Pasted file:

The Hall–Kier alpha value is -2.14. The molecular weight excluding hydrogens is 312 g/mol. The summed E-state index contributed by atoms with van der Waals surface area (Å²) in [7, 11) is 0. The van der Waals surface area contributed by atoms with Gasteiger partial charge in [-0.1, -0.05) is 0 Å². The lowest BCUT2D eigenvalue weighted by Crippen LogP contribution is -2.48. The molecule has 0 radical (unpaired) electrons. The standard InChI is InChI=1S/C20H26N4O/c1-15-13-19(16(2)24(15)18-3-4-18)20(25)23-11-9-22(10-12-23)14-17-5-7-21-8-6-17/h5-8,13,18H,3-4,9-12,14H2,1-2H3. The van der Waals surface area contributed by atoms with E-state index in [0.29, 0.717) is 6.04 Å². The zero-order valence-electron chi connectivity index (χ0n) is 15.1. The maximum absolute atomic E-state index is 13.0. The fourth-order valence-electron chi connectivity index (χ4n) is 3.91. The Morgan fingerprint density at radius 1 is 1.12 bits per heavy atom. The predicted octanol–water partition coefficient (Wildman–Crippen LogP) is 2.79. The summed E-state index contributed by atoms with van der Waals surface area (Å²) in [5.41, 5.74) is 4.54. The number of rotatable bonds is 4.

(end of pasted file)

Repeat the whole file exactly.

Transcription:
The Hall–Kier alpha value is -2.14. The molecular weight excluding hydrogens is 312 g/mol. The summed E-state index contributed by atoms with van der Waals surface area (Å²) in [7, 11) is 0. The van der Waals surface area contributed by atoms with Gasteiger partial charge in [-0.1, -0.05) is 0 Å². The lowest BCUT2D eigenvalue weighted by Crippen LogP contribution is -2.48. The molecule has 0 radical (unpaired) electrons. The standard InChI is InChI=1S/C20H26N4O/c1-15-13-19(16(2)24(15)18-3-4-18)20(25)23-11-9-22(10-12-23)14-17-5-7-21-8-6-17/h5-8,13,18H,3-4,9-12,14H2,1-2H3. The van der Waals surface area contributed by atoms with E-state index in [0.29, 0.717) is 6.04 Å². The zero-order valence-electron chi connectivity index (χ0n) is 15.1. The maximum absolute atomic E-state index is 13.0. The fourth-order valence-electron chi connectivity index (χ4n) is 3.91. The Morgan fingerprint density at radius 1 is 1.12 bits per heavy atom. The predicted octanol–water partition coefficient (Wildman–Crippen LogP) is 2.79. The summed E-state index contributed by atoms with van der Waals surface area (Å²) in [5.41, 5.74) is 4.54. The number of rotatable bonds is 4.